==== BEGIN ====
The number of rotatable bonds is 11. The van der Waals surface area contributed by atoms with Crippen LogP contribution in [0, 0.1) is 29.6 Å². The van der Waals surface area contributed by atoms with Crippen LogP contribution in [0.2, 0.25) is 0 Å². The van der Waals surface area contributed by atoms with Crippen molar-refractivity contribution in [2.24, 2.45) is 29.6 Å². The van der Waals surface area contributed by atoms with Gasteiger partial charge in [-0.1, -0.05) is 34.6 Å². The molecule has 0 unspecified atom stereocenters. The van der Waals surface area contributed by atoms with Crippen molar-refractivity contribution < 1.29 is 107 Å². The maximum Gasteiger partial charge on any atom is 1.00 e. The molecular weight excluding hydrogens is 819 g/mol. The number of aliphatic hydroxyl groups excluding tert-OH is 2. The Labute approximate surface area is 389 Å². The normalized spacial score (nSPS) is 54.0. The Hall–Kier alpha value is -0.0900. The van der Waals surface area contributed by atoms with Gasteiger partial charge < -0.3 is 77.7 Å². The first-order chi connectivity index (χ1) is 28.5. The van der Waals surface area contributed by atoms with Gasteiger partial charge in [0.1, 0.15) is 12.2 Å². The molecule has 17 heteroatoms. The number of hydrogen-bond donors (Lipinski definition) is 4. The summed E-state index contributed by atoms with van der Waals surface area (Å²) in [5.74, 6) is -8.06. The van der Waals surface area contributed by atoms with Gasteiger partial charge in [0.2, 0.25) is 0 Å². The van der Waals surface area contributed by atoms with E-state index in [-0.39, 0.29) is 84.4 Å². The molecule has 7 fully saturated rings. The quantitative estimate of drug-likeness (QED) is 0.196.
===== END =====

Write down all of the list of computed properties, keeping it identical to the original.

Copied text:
The number of rotatable bonds is 11. The van der Waals surface area contributed by atoms with Crippen LogP contribution in [0, 0.1) is 29.6 Å². The van der Waals surface area contributed by atoms with Crippen LogP contribution in [0.2, 0.25) is 0 Å². The van der Waals surface area contributed by atoms with Crippen molar-refractivity contribution in [2.24, 2.45) is 29.6 Å². The van der Waals surface area contributed by atoms with Gasteiger partial charge in [-0.1, -0.05) is 34.6 Å². The molecule has 0 unspecified atom stereocenters. The van der Waals surface area contributed by atoms with Crippen molar-refractivity contribution < 1.29 is 107 Å². The maximum Gasteiger partial charge on any atom is 1.00 e. The molecular weight excluding hydrogens is 819 g/mol. The number of aliphatic hydroxyl groups excluding tert-OH is 2. The Labute approximate surface area is 389 Å². The normalized spacial score (nSPS) is 54.0. The Hall–Kier alpha value is -0.0900. The van der Waals surface area contributed by atoms with Gasteiger partial charge < -0.3 is 77.7 Å². The first-order chi connectivity index (χ1) is 28.5. The van der Waals surface area contributed by atoms with Gasteiger partial charge in [0.1, 0.15) is 12.2 Å². The molecule has 17 heteroatoms. The number of hydrogen-bond donors (Lipinski definition) is 4. The summed E-state index contributed by atoms with van der Waals surface area (Å²) in [5.74, 6) is -8.06. The van der Waals surface area contributed by atoms with Gasteiger partial charge in [0.2, 0.25) is 0 Å². The van der Waals surface area contributed by atoms with E-state index in [-0.39, 0.29) is 84.4 Å². The molecule has 7 fully saturated rings. The quantitative estimate of drug-likeness (QED) is 0.196.